US House panel holds hearing on surge in violence on flights

Airline employees in the US have been facing a surge of harassment and violence in recent months, including many related to conflicts over mask-wearing mandates.

In a hearing on Capitol Hill on Thursday, airline employees and aviation experts laid out the scope of the problem.

Data compiled by the Federal Aviation Administration (FAA) showed that investigations of plane passengers’ behavior have hit record levels. 에 2019, 146 passenger investigations were initiated. 에 2020, that number rose slightly to 183. 비교, 789 investigations have been launched in 2021, with three months still left in the year.

According to the FAA, there have been 4,385 reports of unruly plane passengers as of this year, 과 3,199 of those incidents were related to mask-wearing policies. 이상 85% of attendants have dealt with unruly passengers in the first six months of 2021, according to the FAA, while nearly one in five attendants “reported experiencing a physical incident”.

The House transportation and infrastructure subcommittee chairman, Democrat Rick Larsen, emphasized that airlines and the federal government must work together to protect flight attendants, who often suffer the consequences of passenger violence.

Larsen noted that flight attendants have reported having to endure racial epithets, kicking, biting and spitting from passengers in recent months, as reports of unruly behavior have soared.

This summer, a video of a passenger bound to his seat with duct tape after he acted aggressively and allegedly grabbed a flight attendant’s breasts was shared widely. The incident came less than a month after a woman was restrained with tape and “flex cuffs” during an American Airlines flight from Dallas-Fort Worth to Charlotte, after she allegedly attempted to open the plane’s doors.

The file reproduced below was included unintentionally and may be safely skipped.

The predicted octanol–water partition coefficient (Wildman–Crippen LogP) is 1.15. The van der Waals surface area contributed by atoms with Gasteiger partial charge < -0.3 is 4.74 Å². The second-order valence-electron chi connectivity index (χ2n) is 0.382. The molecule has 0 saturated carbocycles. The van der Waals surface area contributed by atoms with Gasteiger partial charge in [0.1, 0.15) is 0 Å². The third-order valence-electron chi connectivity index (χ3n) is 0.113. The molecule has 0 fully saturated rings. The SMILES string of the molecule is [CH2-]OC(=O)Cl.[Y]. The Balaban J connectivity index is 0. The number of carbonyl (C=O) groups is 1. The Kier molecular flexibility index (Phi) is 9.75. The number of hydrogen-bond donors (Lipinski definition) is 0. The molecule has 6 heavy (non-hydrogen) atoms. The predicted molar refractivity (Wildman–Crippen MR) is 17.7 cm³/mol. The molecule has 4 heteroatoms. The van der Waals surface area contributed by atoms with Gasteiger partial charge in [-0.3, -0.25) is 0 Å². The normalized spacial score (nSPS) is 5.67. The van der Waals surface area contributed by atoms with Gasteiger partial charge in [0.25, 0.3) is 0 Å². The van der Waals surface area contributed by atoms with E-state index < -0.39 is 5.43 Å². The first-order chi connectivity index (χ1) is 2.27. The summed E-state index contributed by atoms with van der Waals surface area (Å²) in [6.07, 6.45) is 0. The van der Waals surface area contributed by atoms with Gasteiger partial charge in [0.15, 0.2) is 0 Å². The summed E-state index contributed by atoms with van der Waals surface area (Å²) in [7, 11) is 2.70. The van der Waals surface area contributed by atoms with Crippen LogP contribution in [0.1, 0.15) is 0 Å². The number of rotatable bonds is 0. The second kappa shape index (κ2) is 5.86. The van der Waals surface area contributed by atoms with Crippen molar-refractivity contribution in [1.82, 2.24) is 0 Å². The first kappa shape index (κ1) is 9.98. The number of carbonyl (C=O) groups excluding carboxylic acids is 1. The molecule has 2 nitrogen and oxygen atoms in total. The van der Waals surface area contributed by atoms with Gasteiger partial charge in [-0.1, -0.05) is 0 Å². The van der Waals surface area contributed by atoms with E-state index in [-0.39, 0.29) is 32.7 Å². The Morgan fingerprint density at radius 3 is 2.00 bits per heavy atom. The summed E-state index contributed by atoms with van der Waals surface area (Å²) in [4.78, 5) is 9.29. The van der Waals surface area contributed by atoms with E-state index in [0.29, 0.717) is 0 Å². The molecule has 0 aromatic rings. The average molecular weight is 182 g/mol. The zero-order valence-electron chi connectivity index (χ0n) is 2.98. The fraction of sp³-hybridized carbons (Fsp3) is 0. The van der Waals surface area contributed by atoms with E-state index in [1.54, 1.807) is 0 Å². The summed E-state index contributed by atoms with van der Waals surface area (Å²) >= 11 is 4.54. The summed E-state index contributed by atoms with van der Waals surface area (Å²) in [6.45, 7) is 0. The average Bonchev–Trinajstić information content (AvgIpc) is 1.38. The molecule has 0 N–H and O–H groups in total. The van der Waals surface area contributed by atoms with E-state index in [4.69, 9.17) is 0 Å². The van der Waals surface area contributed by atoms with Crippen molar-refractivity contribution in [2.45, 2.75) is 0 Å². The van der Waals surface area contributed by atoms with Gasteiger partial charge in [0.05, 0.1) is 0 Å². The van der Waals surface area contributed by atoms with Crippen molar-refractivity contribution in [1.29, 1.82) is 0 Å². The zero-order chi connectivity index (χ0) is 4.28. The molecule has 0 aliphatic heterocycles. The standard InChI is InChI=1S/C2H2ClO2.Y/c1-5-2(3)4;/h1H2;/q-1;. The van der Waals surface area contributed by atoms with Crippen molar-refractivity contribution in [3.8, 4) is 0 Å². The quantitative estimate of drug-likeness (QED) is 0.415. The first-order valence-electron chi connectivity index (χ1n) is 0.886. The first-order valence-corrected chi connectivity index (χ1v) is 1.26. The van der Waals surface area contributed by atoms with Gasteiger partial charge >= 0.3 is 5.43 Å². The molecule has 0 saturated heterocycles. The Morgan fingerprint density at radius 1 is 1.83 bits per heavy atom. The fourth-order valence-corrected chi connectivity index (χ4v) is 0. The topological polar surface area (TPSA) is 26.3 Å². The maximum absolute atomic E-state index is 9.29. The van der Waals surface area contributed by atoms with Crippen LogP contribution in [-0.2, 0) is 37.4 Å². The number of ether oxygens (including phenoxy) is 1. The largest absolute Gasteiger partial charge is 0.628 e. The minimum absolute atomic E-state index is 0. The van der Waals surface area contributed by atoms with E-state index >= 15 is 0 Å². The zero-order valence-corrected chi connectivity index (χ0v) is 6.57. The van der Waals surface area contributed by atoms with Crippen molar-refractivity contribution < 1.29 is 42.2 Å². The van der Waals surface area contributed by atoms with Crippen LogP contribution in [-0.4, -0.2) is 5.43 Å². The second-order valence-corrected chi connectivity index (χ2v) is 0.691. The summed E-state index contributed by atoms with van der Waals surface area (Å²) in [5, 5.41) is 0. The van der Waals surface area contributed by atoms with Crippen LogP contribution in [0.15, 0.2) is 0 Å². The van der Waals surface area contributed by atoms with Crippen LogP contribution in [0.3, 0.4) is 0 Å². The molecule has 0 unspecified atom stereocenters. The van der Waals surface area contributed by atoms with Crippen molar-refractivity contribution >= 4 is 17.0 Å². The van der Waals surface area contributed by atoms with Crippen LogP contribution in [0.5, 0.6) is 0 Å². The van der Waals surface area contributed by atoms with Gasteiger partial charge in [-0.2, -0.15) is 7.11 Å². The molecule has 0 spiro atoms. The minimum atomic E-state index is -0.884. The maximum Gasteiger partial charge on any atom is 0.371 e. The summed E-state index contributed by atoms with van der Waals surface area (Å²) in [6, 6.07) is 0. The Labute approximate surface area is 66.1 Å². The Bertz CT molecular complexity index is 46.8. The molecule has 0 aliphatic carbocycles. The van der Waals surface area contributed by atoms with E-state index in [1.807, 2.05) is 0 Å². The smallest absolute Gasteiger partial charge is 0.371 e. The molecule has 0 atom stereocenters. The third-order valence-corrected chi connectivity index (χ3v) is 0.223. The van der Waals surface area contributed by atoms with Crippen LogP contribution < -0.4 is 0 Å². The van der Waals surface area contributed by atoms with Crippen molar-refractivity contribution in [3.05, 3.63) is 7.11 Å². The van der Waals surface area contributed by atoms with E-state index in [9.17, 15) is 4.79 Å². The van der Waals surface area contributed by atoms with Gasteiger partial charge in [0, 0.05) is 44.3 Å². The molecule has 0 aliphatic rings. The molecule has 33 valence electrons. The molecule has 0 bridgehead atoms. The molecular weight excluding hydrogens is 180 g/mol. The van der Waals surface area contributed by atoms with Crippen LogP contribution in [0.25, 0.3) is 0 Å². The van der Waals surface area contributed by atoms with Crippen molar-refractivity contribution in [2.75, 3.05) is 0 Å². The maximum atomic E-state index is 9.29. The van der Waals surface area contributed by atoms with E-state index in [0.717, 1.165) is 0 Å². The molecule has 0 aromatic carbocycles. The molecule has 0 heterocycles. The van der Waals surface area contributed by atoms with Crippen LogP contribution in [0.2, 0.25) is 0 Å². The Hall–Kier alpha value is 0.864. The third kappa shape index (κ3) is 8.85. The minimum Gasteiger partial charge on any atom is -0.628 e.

The woman also “physically assaulted, bit and caused injury to a flight attendant”, USA Today reported.

At the subcommittee hearing, Teddy Andrews, a flight attendant, recounted some of the violence that he and his co-workers have endured in recent months. During one flight, a passenger threw racial slurs at Andrews, who is Black, after he encouraged the man to wear his face mask.

According to Andrews, the man said to him: “N-word, I don’t have to listen to a damn thing you say. This is a free country.”

The FAA noted that the rate of violent flight incidents has declined since the start of the year but remains alarmingly high. The agency is unable to bring criminal charges but can impose fines on passengers.

“Our work is having an impact and the trend is moving in the right direction. But we need the progress to continue. This remains a serious safety threat, and one incident is one too many,” the FAA administrator, Steve Dickson, said in a statement ahead of Thursday’s hearing.

“The FAA will continue its zero tolerance policy, keep its public awareness campaign going, and keep pushing and partnering with everyone in the aviation system to do more. We appreciate the tremendous work of all our partners in the airline, airport, labor and law enforcement communities.”

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